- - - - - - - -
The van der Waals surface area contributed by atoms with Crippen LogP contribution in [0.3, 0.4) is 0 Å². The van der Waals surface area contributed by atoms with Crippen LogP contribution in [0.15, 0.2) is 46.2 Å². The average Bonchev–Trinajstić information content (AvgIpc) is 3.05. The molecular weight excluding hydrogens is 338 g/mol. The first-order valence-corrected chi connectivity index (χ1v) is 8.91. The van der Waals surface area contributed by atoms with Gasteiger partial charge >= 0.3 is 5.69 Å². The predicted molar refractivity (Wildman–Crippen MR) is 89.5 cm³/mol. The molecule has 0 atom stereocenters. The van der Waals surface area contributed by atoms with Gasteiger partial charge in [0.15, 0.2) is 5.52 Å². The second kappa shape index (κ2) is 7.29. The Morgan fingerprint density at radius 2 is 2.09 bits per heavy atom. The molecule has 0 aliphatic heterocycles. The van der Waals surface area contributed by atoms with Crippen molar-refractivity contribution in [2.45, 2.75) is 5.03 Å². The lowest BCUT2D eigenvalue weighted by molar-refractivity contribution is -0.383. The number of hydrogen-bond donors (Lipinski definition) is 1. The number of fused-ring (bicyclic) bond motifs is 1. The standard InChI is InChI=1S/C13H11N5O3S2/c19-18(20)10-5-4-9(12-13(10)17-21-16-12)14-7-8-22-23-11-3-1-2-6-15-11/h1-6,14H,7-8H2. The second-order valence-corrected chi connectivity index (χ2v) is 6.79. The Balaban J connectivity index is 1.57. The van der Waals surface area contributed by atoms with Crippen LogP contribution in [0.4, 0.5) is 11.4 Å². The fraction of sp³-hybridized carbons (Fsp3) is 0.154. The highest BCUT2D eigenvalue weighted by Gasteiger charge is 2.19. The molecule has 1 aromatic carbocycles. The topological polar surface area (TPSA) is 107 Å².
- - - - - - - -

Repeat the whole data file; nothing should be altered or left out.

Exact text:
The van der Waals surface area contributed by atoms with Crippen LogP contribution in [0.3, 0.4) is 0 Å². The van der Waals surface area contributed by atoms with Crippen LogP contribution in [0.15, 0.2) is 46.2 Å². The average Bonchev–Trinajstić information content (AvgIpc) is 3.05. The molecular weight excluding hydrogens is 338 g/mol. The first-order valence-corrected chi connectivity index (χ1v) is 8.91. The van der Waals surface area contributed by atoms with Gasteiger partial charge >= 0.3 is 5.69 Å². The predicted molar refractivity (Wildman–Crippen MR) is 89.5 cm³/mol. The molecule has 0 atom stereocenters. The van der Waals surface area contributed by atoms with Gasteiger partial charge in [0.15, 0.2) is 5.52 Å². The second kappa shape index (κ2) is 7.29. The Morgan fingerprint density at radius 2 is 2.09 bits per heavy atom. The molecule has 0 aliphatic heterocycles. The van der Waals surface area contributed by atoms with Crippen molar-refractivity contribution in [2.45, 2.75) is 5.03 Å². The lowest BCUT2D eigenvalue weighted by molar-refractivity contribution is -0.383. The number of hydrogen-bond donors (Lipinski definition) is 1. The number of fused-ring (bicyclic) bond motifs is 1. The standard InChI is InChI=1S/C13H11N5O3S2/c19-18(20)10-5-4-9(12-13(10)17-21-16-12)14-7-8-22-23-11-3-1-2-6-15-11/h1-6,14H,7-8H2. The second-order valence-corrected chi connectivity index (χ2v) is 6.79. The Balaban J connectivity index is 1.57. The van der Waals surface area contributed by atoms with Crippen LogP contribution in [0.4, 0.5) is 11.4 Å². The fraction of sp³-hybridized carbons (Fsp3) is 0.154. The highest BCUT2D eigenvalue weighted by Gasteiger charge is 2.19. The molecule has 1 aromatic carbocycles. The topological polar surface area (TPSA) is 107 Å².